On 27 February 1979, during the Sino-Vietnamese War, Chinese infantry entered the city of Cao Bang and occupied it, inflicting a “scorched earth” policy by levelling most of the city, including places of worship. The historical areas near the Pác Bó caves in the commune of Truong Hà in Hà Quang district were mined and bombed, demolishing most of the cave mouth where Ho Chí Minh based his guerrilla activities in the 1940s and 1950s. In 1996, the districts of Ngân Sơn and Ba Be were transferred into the newly-created province of Bac Kan. The district of Bao Lâm was created by carving out a portion of Bao Lac district, in accordance with Decree 52/2000/NĐ-CP on 25 September 2000.
Legend

There is a legend that is narrated to the first rulers of Vietnam, dated to 2838-2698 BC which corresponds to the Phùng Nguyên culture traced to a small settlement in Bac Bo (North Vietnam). according to this legend, De Minh, the great-grandson of the Chinese emperor Shennong, married an Immortal in Hunan Province. Their youngest son, Loc Tuc, was appointed to rule over Xich Quay which included, apart from territory in China, North Vietnam. Loc Tuc’s son then married the daughter of King De Lai, Princess Âu Co. They had 100 sons, and, as per the prevailing societal custom of the Vietnamese which was matriarchal, the 100 sons were under the care of Âu Co, while her husband lived with his own mother. Suddenly one day Âu Co’s husband announced to her that he belonged to the race of dragons and she to the race of the Immortals and that henceforth they could not live together. He thereafter moved south with his 50 sons; his wife moved to the hills in China with the other 50, thus ushering a shift in the social culture of Vietnam, from matriarchal to patriarchal. This separation is said to have been the first divorce in Vietnam. It is conjectured that the hundred sons who were thus “scattered across the south of China were the Pai Yueh (Hundred Vietnamese)”. The sons of Lac Long Quân who inherited the kingdom took the title of “Hùng Vuong” (“Brave King”) and founded the Hong Bàng Dynasty, which lasted from 2879 BC to 258 BC. The name of the kingdom was changed to Van Lang, a tribal totem. The kingdom went through a series of changes with turbulent history, having changed hands a number of times and Âu Viet came to existence with Cao Bang as its capital. This legend is linked to present day Cao Bang, which is at the border with China.
Geography

Cao Bang Province located in the northern part of the country has borders with Hà Giang, Tuyên Quang, Bac Kan, and Lang Son provinces within Vietnam. It also has a common international border (322 kilometres (200 mi) long) with the Guangxi province of the People’s Republic of China. The main town is also named Cao Bang.

The geographical setting of the province is mostly mountainous, with land available for habitation thus being limited. The average temperature reported in the province is 22 °C (72 °F). Winter temperatures in some areas occasionally experience freezing conditions and some amount of snowfall. The Ban Gioc Waterfall which is on the border with China is a well known natural feature in the province. The western side of Cao Bang borders Tuyên Quang and Hà Giang Provinces. The southern side of Cao Bang borders the provinces of Bac Kan and Lang Son. The north-west expanse of the province is 80 kilometres (50 mi), from Trong Con in Thach an district to Đuc Hanh in Bao Lâm district). It stretches170 kilometres (110 mi) from east to west, from Quang Lâm in Bao Lâm district to Lý Quoc in Ha Lang district. Cao Bang has an area of 6,724.6 square kilometres (2,596.4 sq mi) (2008 figures). Mountainous forests take up more than 90% of the province.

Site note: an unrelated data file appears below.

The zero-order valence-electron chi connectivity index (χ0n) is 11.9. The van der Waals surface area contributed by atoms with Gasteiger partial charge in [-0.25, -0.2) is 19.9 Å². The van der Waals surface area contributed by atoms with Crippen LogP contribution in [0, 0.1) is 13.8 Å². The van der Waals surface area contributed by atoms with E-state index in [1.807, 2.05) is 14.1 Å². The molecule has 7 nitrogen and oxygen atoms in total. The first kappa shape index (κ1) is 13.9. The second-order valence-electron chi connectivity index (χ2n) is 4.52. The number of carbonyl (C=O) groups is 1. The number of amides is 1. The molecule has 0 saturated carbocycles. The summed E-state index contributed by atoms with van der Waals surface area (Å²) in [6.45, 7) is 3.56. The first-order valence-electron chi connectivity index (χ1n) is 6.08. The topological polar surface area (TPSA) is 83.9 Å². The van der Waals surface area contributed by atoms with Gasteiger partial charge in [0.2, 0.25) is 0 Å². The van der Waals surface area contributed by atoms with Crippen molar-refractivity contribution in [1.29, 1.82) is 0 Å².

The Peninsular valley of the Cao Bang Province is formed between the Bang Giang and Hien rivers. The two rivers confluence to the northwest of the town. In the war with China the town was damaged in 1979 and has been since rebuilt. The market in Cao Bang town is believed to be the largest in Vietnam. Cao Bang town is located on Highway 3 and is 270 kilometres (170 mi) from Hanoi. The road from Nao Pac to Cao Bang passes through the Cao Bac Pass. Since the elevation of the town is 300 metres (980 ft) it has salubrious temperate climate throughout the year.
Demographics

The province of Cao Bang is home to many people belonging to Vietnam’s ethnic minority groups. The most notable of these are the Tày, Nùng, Dao, and Hmong.

According to the General Statistics Office of the Government of Vietnam, the population of Cao Bang province as of 2008 was 528,100 with a density of 79 persons per km² over a total land area of 6,724.6 square kilometres (2,596.4 sq mi) of the province. It is one of the least populated provinces in the Northern midlands and mountain areas of Vietnam. The male population during this period was 256,300 with females accounting for 271,800. The rural population was 445,100 against an urban population of 83,000 (about 5% of the rural population).

Languages spoken in Cao Bang province include the following.
Hmong-Mien languages
Hmong
Kim Mun
Tai languages
Tày Bao Lac – Bao Lac District
Tày Trùng Khánh – Trùng Khánh District
Nùng an – Quang Uyên District
Nùng Giang – Hà Quang District
Giáy – Bao Lac District
Kra languages
En (Nùng Vên) – Hà Quang District
Tibeto-Burman languages
Black Lolo – Bao Lac District
Administrative Divisions

Cao Bang is divided into: one town municipality (thi xa) Cao Bang and 12 rural districts (huyen): Bao Lac District, Bao Lâm District, Ha Lang District, Hà Quang District, Hòa an District, Nguyên Bình District, Phuc Hòa District, Quang Uyên District, Thach an District, Thong Nong District, Trà Linh District, and Trùng Khánh District, four precincts, 14 towns under districts and 181 communes.